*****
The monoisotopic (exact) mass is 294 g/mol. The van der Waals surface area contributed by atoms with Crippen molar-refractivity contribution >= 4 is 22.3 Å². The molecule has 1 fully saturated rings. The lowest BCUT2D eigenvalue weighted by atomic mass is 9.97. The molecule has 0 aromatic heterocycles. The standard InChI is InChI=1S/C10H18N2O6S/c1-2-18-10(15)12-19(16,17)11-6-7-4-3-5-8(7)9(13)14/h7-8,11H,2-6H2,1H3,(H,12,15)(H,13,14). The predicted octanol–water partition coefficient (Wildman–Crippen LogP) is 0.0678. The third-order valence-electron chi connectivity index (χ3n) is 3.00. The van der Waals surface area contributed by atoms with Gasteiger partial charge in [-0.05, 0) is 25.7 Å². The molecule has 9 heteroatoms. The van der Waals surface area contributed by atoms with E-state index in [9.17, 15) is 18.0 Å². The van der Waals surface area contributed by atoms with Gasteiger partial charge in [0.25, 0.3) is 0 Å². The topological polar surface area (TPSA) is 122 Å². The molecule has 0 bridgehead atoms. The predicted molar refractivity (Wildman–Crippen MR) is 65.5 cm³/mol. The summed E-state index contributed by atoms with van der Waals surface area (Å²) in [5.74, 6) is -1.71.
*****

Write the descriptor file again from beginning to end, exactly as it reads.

The monoisotopic (exact) mass is 294 g/mol. The van der Waals surface area contributed by atoms with Crippen molar-refractivity contribution >= 4 is 22.3 Å². The molecule has 1 fully saturated rings. The lowest BCUT2D eigenvalue weighted by atomic mass is 9.97. The molecule has 0 aromatic heterocycles. The standard InChI is InChI=1S/C10H18N2O6S/c1-2-18-10(15)12-19(16,17)11-6-7-4-3-5-8(7)9(13)14/h7-8,11H,2-6H2,1H3,(H,12,15)(H,13,14). The predicted octanol–water partition coefficient (Wildman–Crippen LogP) is 0.0678. The third-order valence-electron chi connectivity index (χ3n) is 3.00. The van der Waals surface area contributed by atoms with Gasteiger partial charge in [-0.05, 0) is 25.7 Å². The molecule has 9 heteroatoms. The van der Waals surface area contributed by atoms with E-state index in [9.17, 15) is 18.0 Å². The van der Waals surface area contributed by atoms with Gasteiger partial charge in [0.25, 0.3) is 0 Å². The topological polar surface area (TPSA) is 122 Å². The molecule has 0 bridgehead atoms. The predicted molar refractivity (Wildman–Crippen MR) is 65.5 cm³/mol. The summed E-state index contributed by atoms with van der Waals surface area (Å²) in [5.74, 6) is -1.71.